thank you for all your guys help...
     
  32. hello,
    My name is Angela 21 going on 22 in a few months. Currently attending school to receive a BFA in Graphic Designer and an emphasis in photography. Wont be graduating until at least fall 2013. Unsure that once my degree is complete if working in the states will be satisfying. Was considering either joining the service or the peace-cor as a photographer. Strongly desiring to do something more meaningful in my life. Im not so concerned about the pay. Lets be honest people don't join the service for money. This to me is a chance to explore photography in recording history. Combat is what interests me most. Having reading a lot of the entries above what are the organization names that don't enlist but work as freelance photographers to the military? Is there also options to just volunteer for the military and not enlist? Also if at all possible it would be wonderful to see some of the photos of those that have shoot combat, ceremonies and so on? Has anyone had any near death experiences? would you enlist again today? how long do most enlist for?
    thank you for all your guys help...
     
  33. I joined the Navy for the expressed intent of becoming a photographer. There we no openings at that time so I went into what they called Delayed Entry Program. My boot camp assignment was to coincide with the opening at photo school. Don't know if that still exists. Either way you are guaranteed a seat in the school, although at the time you had to add a year to your enlistment to get the school.
    It was better that getting a degree because they train you and then you work for those years doing photography.
    Be aware that the higher you move up in rank the less photography you actually do. It's more admin work, telling people to get haircuts, shining the belt buckle, that sort of thing. And if you are busted for drugs, all bets are off. You are at the mercy of whatever job they want you to do.
    Other than that, it was the best time of my life. I shot Queen Elizabeth's visit to Bermuda and had press privileges. I saw parts of the world, you'd never see otherwise and you have all the photo equipment you could ever use. If the detailer in D.C. hadn't lost all my records at my time to re-enlist, I would have stayed in for the career.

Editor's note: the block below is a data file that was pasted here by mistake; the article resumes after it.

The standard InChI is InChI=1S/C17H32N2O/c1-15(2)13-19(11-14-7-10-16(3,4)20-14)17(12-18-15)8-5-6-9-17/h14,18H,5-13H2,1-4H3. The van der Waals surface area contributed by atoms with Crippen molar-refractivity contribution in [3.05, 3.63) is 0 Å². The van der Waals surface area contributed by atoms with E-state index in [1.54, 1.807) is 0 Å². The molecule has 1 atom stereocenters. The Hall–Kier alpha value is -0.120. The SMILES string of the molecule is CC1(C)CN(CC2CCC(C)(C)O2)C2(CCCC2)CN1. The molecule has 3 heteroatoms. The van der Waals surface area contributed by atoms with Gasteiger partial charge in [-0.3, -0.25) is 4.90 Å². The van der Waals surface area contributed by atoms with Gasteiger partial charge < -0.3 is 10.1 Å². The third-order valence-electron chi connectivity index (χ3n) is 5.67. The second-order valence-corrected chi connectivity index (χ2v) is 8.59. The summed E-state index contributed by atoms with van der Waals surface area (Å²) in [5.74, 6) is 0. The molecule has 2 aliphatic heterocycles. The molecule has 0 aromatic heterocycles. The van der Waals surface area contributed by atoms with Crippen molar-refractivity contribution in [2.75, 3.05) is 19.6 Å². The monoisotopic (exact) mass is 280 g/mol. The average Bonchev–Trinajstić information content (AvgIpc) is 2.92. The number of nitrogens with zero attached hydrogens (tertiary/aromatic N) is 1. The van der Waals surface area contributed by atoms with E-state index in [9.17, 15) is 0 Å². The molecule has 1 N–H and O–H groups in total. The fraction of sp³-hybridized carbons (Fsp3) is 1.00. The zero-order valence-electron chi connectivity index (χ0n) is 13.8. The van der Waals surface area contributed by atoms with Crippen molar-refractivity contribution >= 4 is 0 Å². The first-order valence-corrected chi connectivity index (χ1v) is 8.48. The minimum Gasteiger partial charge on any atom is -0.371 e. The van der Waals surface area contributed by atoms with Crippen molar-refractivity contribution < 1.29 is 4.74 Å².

34. Hello All,
    I came across this thread a few days ago and found it infinitely valuable - especially all of David Crenshaw's great advice! I'd be very curious to find out if Amy ended up pursuing military photography and what came of her interest in that. I've recently realized that military (specifically combat) photography is exactly what I feel like I'm meant to do. I can't imagine taking more meaningful and moving photos than of those serving. Thank you to everyone who contributed to this thread; I'm sure I'll have questions over the next few weeks and months of looking into this, so hopefully you will be able to provide even more insight and advice!

    ~ Rachel
     
  35. I second that notion. This conversation wouldn't be fully complete without finding out amy's decision. Hope she chose what was best for her!
    I'm also interested in this prospect. I've read all comments from this conversation and found it extremely helpful, specially because i'll be graduating next year with a BFA in photography with the interest of joining the navy as a photographer. Without conversations like these, i would be lost and perhaps making a naive decision. If anyone's still reading these, mind providing some feedback?
    For me, i would be joining primarily for the experience and sense of purpose. I personally crave struggle and first-hand experience as i find it motivating my photos to another level. Documentary photography is my passion, but i'm slowly finding war photography more alluring, partially because now-a-days, it's one of the only occupations left for a professional photographer that wouldn't be taken by an amateur with an expensive digital camera.
    A few years back, i met with Chris Hondros, a civilian war photographer for getty who became famous for his "Tal Afar" photos, at one of his speeches in pittsburgh.
    His work truly inspired me and i got the chance to talk with him one on one. You could see that he seemed unsettled but loved what he did. Thanks to him, i had something to look towards.
    He was killed with tim hetherington by an RPG in libya the same day the comment before this was posted. RIP.
    I'm now back on the fence about pursuing war photography. Perhaps military training would better prepare someone for this? What is your take on the photojounalism industry within the digital age? What is today's definition of a photojournalist?
    I found this quote inspiring-
    "While real people are out there killing themselves or other real people, the photographer stays behind the camera, creating a tiny element of another world: the image-world that bids to outlast us all." -Susan Sontag